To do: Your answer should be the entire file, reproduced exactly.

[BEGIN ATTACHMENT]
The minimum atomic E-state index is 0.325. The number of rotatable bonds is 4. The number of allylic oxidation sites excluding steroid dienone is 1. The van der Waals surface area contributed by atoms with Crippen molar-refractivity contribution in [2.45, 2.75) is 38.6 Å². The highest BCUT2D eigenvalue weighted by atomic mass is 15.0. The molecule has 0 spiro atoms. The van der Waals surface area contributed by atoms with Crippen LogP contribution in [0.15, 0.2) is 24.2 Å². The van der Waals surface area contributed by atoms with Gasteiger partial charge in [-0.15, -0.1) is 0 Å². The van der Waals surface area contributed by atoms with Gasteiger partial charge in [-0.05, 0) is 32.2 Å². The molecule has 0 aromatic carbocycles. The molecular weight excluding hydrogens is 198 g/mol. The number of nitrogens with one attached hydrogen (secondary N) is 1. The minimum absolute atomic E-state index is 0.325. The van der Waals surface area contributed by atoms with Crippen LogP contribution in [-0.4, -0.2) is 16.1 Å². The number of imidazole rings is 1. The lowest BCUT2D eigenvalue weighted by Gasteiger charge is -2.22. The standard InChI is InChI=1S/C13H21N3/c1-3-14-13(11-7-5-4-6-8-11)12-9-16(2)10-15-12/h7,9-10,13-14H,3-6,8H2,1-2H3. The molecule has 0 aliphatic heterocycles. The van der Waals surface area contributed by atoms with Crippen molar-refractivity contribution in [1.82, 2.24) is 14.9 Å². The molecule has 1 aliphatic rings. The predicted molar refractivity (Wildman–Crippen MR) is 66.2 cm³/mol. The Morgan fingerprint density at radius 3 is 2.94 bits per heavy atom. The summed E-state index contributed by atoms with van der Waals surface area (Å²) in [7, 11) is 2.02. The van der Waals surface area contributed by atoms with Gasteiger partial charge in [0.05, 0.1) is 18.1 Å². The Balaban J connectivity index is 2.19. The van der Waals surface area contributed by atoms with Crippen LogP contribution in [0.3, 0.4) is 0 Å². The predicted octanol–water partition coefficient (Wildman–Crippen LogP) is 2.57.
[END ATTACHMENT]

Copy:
The minimum atomic E-state index is 0.325. The number of rotatable bonds is 4. The number of allylic oxidation sites excluding steroid dienone is 1. The van der Waals surface area contributed by atoms with Crippen molar-refractivity contribution in [2.45, 2.75) is 38.6 Å². The highest BCUT2D eigenvalue weighted by atomic mass is 15.0. The molecule has 0 spiro atoms. The van der Waals surface area contributed by atoms with Crippen LogP contribution in [0.15, 0.2) is 24.2 Å². The van der Waals surface area contributed by atoms with Gasteiger partial charge in [-0.15, -0.1) is 0 Å². The van der Waals surface area contributed by atoms with Gasteiger partial charge in [-0.05, 0) is 32.2 Å². The molecule has 0 aromatic carbocycles. The molecular weight excluding hydrogens is 198 g/mol. The number of nitrogens with one attached hydrogen (secondary N) is 1. The minimum absolute atomic E-state index is 0.325. The van der Waals surface area contributed by atoms with Crippen LogP contribution in [-0.4, -0.2) is 16.1 Å². The number of imidazole rings is 1. The lowest BCUT2D eigenvalue weighted by Gasteiger charge is -2.22. The standard InChI is InChI=1S/C13H21N3/c1-3-14-13(11-7-5-4-6-8-11)12-9-16(2)10-15-12/h7,9-10,13-14H,3-6,8H2,1-2H3. The molecule has 0 aliphatic heterocycles. The van der Waals surface area contributed by atoms with Crippen molar-refractivity contribution in [1.82, 2.24) is 14.9 Å². The molecule has 1 aliphatic rings. The predicted molar refractivity (Wildman–Crippen MR) is 66.2 cm³/mol. The Morgan fingerprint density at radius 3 is 2.94 bits per heavy atom. The summed E-state index contributed by atoms with van der Waals surface area (Å²) in [7, 11) is 2.02. The van der Waals surface area contributed by atoms with Gasteiger partial charge in [0.05, 0.1) is 18.1 Å². The Balaban J connectivity index is 2.19. The van der Waals surface area contributed by atoms with Crippen LogP contribution in [0.3, 0.4) is 0 Å². The predicted octanol–water partition coefficient (Wildman–Crippen LogP) is 2.57.